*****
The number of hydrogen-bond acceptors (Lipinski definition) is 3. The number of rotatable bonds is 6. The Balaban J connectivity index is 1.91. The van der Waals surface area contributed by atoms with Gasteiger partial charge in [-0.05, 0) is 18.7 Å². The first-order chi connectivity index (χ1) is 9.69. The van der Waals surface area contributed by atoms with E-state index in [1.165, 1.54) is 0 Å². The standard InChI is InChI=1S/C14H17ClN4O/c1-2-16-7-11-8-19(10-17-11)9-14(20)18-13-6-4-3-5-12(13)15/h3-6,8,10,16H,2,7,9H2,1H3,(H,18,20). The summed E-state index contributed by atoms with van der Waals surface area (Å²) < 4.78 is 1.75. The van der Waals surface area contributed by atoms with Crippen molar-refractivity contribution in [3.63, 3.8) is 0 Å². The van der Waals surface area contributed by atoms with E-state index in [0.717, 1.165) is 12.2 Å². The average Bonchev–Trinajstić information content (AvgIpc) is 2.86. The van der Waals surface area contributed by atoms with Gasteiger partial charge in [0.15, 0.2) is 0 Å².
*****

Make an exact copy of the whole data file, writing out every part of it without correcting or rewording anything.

The number of hydrogen-bond acceptors (Lipinski definition) is 3. The number of rotatable bonds is 6. The Balaban J connectivity index is 1.91. The van der Waals surface area contributed by atoms with Gasteiger partial charge in [-0.05, 0) is 18.7 Å². The first-order chi connectivity index (χ1) is 9.69. The van der Waals surface area contributed by atoms with E-state index in [1.165, 1.54) is 0 Å². The standard InChI is InChI=1S/C14H17ClN4O/c1-2-16-7-11-8-19(10-17-11)9-14(20)18-13-6-4-3-5-12(13)15/h3-6,8,10,16H,2,7,9H2,1H3,(H,18,20). The summed E-state index contributed by atoms with van der Waals surface area (Å²) < 4.78 is 1.75. The van der Waals surface area contributed by atoms with Crippen molar-refractivity contribution in [3.63, 3.8) is 0 Å². The van der Waals surface area contributed by atoms with E-state index in [0.717, 1.165) is 12.2 Å². The average Bonchev–Trinajstić information content (AvgIpc) is 2.86. The van der Waals surface area contributed by atoms with Gasteiger partial charge in [0.15, 0.2) is 0 Å².